• 26. Varese, Mafias on the Move, 190–191.

  • 27. Ibid., 190–191.

  • 28. Deeb and Harb, Leisurely Islam, 181.

  • 29. The irony here is that scholars have learned to be oblivious to the limits of


  • 30. Painter, “Rethinking Territory,” 1091.

  • 31. Elden, Terror and Territory, xxvi.

  • 32. Ibid., p. xxx.

  • 33. Crofoot and Wrangham, “Intergroup Aggression in Primates and Humans,”


  • 34. Wong, “The Air-Raid-Shelter Apartments under Beijing.”

  • 35. Berezin, “Secure States,” 42.

  • 36. Searle, The Social Construction of Reality, 38–56.

  • 37. Reilly, Strong Society, Strong State, 145–147.

  • 38. Hensel and Mitchell, “Issue Indivisibility and Territorial Claims,” 280–283.


Rule #2: Expect Polities to Claim Territory Their Rulers Believe Is the Most Valuable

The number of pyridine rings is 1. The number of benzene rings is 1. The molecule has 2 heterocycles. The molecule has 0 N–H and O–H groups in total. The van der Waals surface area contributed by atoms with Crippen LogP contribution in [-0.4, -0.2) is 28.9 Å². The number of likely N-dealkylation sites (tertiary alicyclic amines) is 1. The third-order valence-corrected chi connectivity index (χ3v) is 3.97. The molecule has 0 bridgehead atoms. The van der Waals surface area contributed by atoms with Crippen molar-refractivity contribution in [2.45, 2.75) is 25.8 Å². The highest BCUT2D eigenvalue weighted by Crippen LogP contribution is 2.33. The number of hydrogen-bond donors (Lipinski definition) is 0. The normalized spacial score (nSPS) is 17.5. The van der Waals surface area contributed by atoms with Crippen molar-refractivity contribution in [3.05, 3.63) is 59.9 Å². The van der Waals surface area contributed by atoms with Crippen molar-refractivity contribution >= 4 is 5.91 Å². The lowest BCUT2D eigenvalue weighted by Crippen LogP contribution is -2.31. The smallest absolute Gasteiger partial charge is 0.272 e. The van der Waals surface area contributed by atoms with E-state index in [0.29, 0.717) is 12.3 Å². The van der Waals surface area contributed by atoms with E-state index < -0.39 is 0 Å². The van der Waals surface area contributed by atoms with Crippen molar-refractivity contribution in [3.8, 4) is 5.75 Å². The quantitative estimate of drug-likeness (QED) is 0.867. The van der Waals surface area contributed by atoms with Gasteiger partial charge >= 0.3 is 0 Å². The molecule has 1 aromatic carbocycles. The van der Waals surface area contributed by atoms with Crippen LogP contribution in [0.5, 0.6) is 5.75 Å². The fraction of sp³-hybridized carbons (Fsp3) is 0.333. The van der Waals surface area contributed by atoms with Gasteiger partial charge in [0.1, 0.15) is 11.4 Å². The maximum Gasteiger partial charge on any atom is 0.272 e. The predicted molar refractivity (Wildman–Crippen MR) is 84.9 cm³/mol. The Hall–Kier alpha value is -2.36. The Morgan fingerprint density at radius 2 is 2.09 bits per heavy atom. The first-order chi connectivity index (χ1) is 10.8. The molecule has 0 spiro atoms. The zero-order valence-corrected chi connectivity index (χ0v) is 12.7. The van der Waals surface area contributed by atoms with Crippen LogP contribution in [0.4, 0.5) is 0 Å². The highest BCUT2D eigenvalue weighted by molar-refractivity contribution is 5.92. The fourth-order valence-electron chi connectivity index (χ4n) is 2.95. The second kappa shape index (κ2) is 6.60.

Until settling in permanent farming communities, the entire human pop- ulation on the planet probably numbered no more than ten million. Low numbers and migrating large game meant less intense competition for physical space than in later periods, but there was competition for the choicest hunting grounds nonetheless. Many species of large game follow migration routes, and the lands along them would have been valuable to bands of hunter-gatherers. Violence to win exclusive if temporary pos- session may have been common given their proclivities to exterminate large game and perhaps to view other humans as game. River estuaries with their rich fishing probably supported the largest pre-agricultural populations and probably the most determined efforts to assert and en- force exclusive possession. 1 Whether the shell mounds that emerged around early fishing communities reflected an intention to signal posses- sion or were simply a reflection of their relative affluence is unclear. However, we do know that later mound building and wall construction by sedentary agricultural societies was intended to do precisely that. A species highly dependent on vision and capable of abstract think- ing, humans tend to mark their territories with visual signs. The transi- tion from migrating hunting and gathering societies with small popula- tions into settled agricultural societies with larger populations in north- ern Europe is recognized in the archaeological record of burial mounds constructed to express the right to possession of land from previous gen- erations. 2 Archeological evidence of defensive works that combined wooden palisades and ditches, often constructed around the hilltops overlooking